VENICE 2000, 2000
DVD, 11 mins
co-produced by Banff Centre for the Arts

Venice documents a party staged for the camera, with drinks and music and animated conversation. Under the footage scrolls a text, detailing a real-life art heist that took place in Venice in 1999.

Video script: 

“The following incident was reported in the international press in September 1999. It is the story of a group of clever con men who managed to get hold of some very expensive paintings without paying for them. The trick was to know the ideal stage and backdrop for dealing in art and to have a sense for the right athmosphere of a dealer/collector relationship. The journalists reported how three gallerists fell into the trap.

A Venetian collector called the gallerist Derek Johns in London and asked for a painting by Guardi which he had seen at an art fair. The gallerist remembered the man being interested in the painting at the art fair. Now the collector was in a hurry. He wanted to give the painting valued at £ 55.000 to his daughter as a wedding present. The gallerist sent an assistant with the painting to Venice. When she arrived in a watertaxi the house looked decent and well kept. But inside the house she witnessed a theatre performance where unknowingly she was to play the main role. The stage design was immaculate. The furniture was excellent and the walls were covered by paintings. It smelled of strong coffee and fresh flowers were everywhere. Even the bathroom looked 'real'.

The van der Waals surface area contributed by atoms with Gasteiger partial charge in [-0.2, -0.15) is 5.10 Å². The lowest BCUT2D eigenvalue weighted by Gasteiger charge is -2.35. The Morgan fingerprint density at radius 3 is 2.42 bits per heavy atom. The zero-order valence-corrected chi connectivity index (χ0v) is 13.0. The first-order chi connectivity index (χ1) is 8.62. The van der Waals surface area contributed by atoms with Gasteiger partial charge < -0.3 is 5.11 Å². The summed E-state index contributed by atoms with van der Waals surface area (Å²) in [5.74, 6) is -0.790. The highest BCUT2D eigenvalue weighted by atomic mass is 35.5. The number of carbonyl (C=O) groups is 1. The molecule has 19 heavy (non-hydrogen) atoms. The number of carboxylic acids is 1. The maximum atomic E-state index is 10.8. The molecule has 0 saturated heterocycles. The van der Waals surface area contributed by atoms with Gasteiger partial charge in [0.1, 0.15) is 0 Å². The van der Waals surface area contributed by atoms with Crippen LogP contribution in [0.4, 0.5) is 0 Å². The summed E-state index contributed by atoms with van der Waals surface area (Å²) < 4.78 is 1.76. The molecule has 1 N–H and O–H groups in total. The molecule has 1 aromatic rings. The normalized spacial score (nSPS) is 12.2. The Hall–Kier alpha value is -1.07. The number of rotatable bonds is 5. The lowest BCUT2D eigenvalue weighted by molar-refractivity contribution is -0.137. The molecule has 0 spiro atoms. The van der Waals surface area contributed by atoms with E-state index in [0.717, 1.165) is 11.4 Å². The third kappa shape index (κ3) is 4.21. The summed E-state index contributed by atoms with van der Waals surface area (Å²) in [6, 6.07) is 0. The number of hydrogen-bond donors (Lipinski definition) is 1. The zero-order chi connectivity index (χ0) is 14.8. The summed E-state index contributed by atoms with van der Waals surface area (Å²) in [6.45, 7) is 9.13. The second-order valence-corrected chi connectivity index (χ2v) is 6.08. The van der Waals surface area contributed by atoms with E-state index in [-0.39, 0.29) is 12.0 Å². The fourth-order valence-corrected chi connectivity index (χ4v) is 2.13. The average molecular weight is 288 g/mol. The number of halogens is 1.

The son of the house in his mid-twenties and staff members awaited her. He explained that his father was late as he had to look after the grandmother who was in the hospital. The gallery assistant waited and was not suspicious. Then came another phone call from the father. He was very apologetic but could not be there in time as his mother was not well. But he definitively confirmed his intention to buy the painting. He suggested that the painting be left with his son against a receipt of reception. The gallerist decided to leave the painting with the family and the assistant left for her flight. The next day an assistant of the Amsterdam gallery Douves travelled to the same house with two paintings worth £100.000. The paintings, which had also been shown at an art fair before were again supposed to be a wedding present for the daughter.

When the gallerist came to the house the Guardi painting from the day before, installed on an easel enriched the stage. The same play was performed. Watertaxi, grandmother, telephone call. The gallerist also left his paintings in the villa. Two hours later a German gallerist arrived with his wife and an assistant and a painting by Jaghers worth £120.000. The Germans found the same scene now enriched by the two Dutch paintings. Apparently the police now know that more than a dozen gallerists had been taken for a ride. When the German gallerist came back to the house the next day, after another telephone appointment had been cancelled nobody opened the door. The villa had only been rented for a week, paid with an uncovered cheque.”